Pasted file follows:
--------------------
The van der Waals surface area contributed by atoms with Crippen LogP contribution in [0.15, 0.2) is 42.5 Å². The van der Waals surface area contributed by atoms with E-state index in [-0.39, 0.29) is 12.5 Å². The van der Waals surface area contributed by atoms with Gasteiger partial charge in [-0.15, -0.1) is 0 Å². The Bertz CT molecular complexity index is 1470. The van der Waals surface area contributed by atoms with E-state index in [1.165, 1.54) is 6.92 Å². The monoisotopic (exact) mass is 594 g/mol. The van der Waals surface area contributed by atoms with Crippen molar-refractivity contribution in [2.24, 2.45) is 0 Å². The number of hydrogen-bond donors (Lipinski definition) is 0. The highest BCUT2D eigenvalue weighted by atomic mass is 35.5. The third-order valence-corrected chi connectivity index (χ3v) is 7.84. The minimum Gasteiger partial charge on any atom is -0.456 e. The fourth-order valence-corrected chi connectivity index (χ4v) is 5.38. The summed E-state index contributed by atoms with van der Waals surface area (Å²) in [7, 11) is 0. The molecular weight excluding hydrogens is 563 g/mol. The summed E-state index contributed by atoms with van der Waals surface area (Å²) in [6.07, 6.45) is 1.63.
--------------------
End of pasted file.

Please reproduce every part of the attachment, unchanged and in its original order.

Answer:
The van der Waals surface area contributed by atoms with Crippen LogP contribution in [0.15, 0.2) is 42.5 Å². The van der Waals surface area contributed by atoms with E-state index in [-0.39, 0.29) is 12.5 Å². The van der Waals surface area contributed by atoms with Gasteiger partial charge in [-0.15, -0.1) is 0 Å². The Bertz CT molecular complexity index is 1470. The van der Waals surface area contributed by atoms with E-state index in [1.165, 1.54) is 6.92 Å². The monoisotopic (exact) mass is 594 g/mol. The van der Waals surface area contributed by atoms with Crippen molar-refractivity contribution in [2.24, 2.45) is 0 Å². The number of hydrogen-bond donors (Lipinski definition) is 0. The highest BCUT2D eigenvalue weighted by atomic mass is 35.5. The third-order valence-corrected chi connectivity index (χ3v) is 7.84. The minimum Gasteiger partial charge on any atom is -0.456 e. The fourth-order valence-corrected chi connectivity index (χ4v) is 5.38. The summed E-state index contributed by atoms with van der Waals surface area (Å²) in [7, 11) is 0. The molecular weight excluding hydrogens is 563 g/mol. The summed E-state index contributed by atoms with van der Waals surface area (Å²) in [6.07, 6.45) is 1.63.